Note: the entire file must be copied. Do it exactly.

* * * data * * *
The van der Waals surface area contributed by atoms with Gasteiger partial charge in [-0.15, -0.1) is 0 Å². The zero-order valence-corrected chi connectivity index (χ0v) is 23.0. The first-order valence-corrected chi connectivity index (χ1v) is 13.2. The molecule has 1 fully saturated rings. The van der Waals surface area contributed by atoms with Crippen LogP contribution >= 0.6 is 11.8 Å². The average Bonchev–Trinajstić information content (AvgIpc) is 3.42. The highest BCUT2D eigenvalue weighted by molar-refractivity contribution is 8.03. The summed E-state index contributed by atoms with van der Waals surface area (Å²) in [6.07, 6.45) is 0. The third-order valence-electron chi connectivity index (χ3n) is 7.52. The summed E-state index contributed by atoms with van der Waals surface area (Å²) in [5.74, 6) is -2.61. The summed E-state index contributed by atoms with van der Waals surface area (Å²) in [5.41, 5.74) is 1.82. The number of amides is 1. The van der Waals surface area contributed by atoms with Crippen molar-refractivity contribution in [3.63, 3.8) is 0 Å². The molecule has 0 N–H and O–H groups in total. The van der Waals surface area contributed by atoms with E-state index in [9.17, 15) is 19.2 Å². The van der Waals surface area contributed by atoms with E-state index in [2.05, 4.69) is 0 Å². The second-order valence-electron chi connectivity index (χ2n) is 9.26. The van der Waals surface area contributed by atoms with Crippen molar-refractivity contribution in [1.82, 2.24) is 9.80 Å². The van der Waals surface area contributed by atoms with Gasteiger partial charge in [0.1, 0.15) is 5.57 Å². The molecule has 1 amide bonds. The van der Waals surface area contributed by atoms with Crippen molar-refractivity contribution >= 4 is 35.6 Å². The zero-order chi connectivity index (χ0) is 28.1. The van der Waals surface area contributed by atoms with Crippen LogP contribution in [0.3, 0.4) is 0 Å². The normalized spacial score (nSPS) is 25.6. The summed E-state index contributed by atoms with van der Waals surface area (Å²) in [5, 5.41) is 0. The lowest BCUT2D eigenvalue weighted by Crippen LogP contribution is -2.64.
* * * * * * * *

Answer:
The van der Waals surface area contributed by atoms with Gasteiger partial charge in [-0.15, -0.1) is 0 Å². The zero-order valence-corrected chi connectivity index (χ0v) is 23.0. The first-order valence-corrected chi connectivity index (χ1v) is 13.2. The molecule has 1 fully saturated rings. The van der Waals surface area contributed by atoms with Crippen LogP contribution >= 0.6 is 11.8 Å². The average Bonchev–Trinajstić information content (AvgIpc) is 3.42. The highest BCUT2D eigenvalue weighted by molar-refractivity contribution is 8.03. The summed E-state index contributed by atoms with van der Waals surface area (Å²) in [6.07, 6.45) is 0. The third-order valence-electron chi connectivity index (χ3n) is 7.52. The summed E-state index contributed by atoms with van der Waals surface area (Å²) in [5.74, 6) is -2.61. The summed E-state index contributed by atoms with van der Waals surface area (Å²) in [5.41, 5.74) is 1.82. The number of amides is 1. The van der Waals surface area contributed by atoms with Crippen molar-refractivity contribution in [3.63, 3.8) is 0 Å². The molecule has 0 N–H and O–H groups in total. The van der Waals surface area contributed by atoms with E-state index in [9.17, 15) is 19.2 Å². The van der Waals surface area contributed by atoms with E-state index in [2.05, 4.69) is 0 Å². The second-order valence-electron chi connectivity index (χ2n) is 9.26. The van der Waals surface area contributed by atoms with Crippen molar-refractivity contribution in [1.82, 2.24) is 9.80 Å². The van der Waals surface area contributed by atoms with Gasteiger partial charge in [0.1, 0.15) is 5.57 Å². The molecule has 1 amide bonds. The van der Waals surface area contributed by atoms with Crippen molar-refractivity contribution >= 4 is 35.6 Å². The zero-order chi connectivity index (χ0) is 28.1. The van der Waals surface area contributed by atoms with Crippen LogP contribution in [0.3, 0.4) is 0 Å². The normalized spacial score (nSPS) is 25.6. The summed E-state index contributed by atoms with van der Waals surface area (Å²) in [5, 5.41) is 0. The lowest BCUT2D eigenvalue weighted by Crippen LogP contribution is -2.64.